Want to learn more about the Chinese exclusion act? Read on to get an overview of this historical act aimed at limiting Chinese immigration to the US.
The U.S federal law that was enforced back in 1882 aimed at barring Chinese immigration to America is known as the Chinese Exclusion Act. The law remained in force for the next sixty years to come during which Chinese immigration to the U.S was considered to be illegal except under certain special conditions.
Chinese immigration and the road to the Exclusion Act
It was the California Gold rush in the year 1848 that drew in hoards of young Chinese males to the country. The next subsequent wave of Chinese immigration to America took place in the 1860s. This was when young Chinese males were being recruited by the Central Pacific Railroad company as labor required for the construction of the Transcontinental Railroad. The 1800s in general saw a heavy immigration of the Chinese to the U.S.
The U.S had tolerated and actually welcomed the influx of Chinese immigrants all the while when the surface gold lasted. When the gold reserves on the surface started to exhaust so did the patience of the Americans with the Chinese immigrants. It was during this time that many Chinese workers were driven away from the gold mines.
This saw them moving into San Francisco where they picked up whatever kind of jobs they could find in order to earn a living. Many of them became waiters while others worked at Laundromats. The bulk of Chinese immigrants served as a cheap labor option for the locals.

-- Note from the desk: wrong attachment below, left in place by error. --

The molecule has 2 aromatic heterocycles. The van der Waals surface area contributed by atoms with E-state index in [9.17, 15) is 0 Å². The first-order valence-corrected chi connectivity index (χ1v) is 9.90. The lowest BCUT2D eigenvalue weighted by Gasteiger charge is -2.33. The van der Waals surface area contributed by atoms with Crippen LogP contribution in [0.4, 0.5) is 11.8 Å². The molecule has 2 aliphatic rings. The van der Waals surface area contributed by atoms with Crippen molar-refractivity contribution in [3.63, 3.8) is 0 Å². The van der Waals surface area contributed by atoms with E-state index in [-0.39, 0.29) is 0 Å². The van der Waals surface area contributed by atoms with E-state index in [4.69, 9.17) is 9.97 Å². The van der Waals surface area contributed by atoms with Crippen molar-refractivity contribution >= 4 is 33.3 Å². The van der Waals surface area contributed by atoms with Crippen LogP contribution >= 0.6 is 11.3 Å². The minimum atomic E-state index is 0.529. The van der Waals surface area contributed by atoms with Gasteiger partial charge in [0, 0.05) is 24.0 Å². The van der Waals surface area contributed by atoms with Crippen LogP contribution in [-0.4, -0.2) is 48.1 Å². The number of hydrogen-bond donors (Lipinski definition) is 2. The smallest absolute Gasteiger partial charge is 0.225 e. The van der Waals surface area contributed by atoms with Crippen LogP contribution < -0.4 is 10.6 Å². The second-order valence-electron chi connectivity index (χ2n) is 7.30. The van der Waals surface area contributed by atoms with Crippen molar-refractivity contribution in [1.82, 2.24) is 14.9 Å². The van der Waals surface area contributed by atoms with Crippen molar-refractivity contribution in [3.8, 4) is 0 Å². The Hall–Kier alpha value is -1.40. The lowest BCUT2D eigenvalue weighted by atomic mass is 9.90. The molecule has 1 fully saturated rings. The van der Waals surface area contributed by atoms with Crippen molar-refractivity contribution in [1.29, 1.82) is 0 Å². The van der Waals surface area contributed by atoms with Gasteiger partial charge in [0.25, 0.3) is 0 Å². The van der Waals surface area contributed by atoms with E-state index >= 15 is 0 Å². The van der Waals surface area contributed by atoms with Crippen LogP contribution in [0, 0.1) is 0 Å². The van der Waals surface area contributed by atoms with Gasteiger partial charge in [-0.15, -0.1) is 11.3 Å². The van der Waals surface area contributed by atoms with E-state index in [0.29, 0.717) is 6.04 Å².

It was however following the Civil War that Americans began showing great hostility towards the Chinese. On the major part of it this was instigated by the Labor leader Dennis Kearny and the Workingman’s Party. There were other similar groups that started taking action against the Chinese immigrants.
The passing of the Exclusion Act
The Chinese Exclusion Act is recorded in American history as being the first such official attempt by the state government to bar foreign immigration to the land. The act was very strict against Chinese immigration. All Chinese skilled and unskilled labor, including those who worked in the mining industry was barred from entering the country. If anyone dared to do so he would be subject to ten years imprisonment as well as deportation.
Citizens of China who wanted to make their way to America not in search for labor were still allowed to come under the act. They were however required to obtain a special certification from their government that attested to their qualification to migrate in view of the Exclusion Act.
The Act left many Chinese people who had already made their way to China in disarray. Any laborer who had exited the country was required to obtain reentry certifications which were seldom granted along with which they were even deprived of attaining American citizenship. Many Chinese families were broken up as a result of the Chinese Exclusion Act.
The following years saw certain modifications being made in the Act which became even stricter against the Chinese. Whereas some saw the Act as a way of legalizing racial discrimination it was well supported by the local labor unions.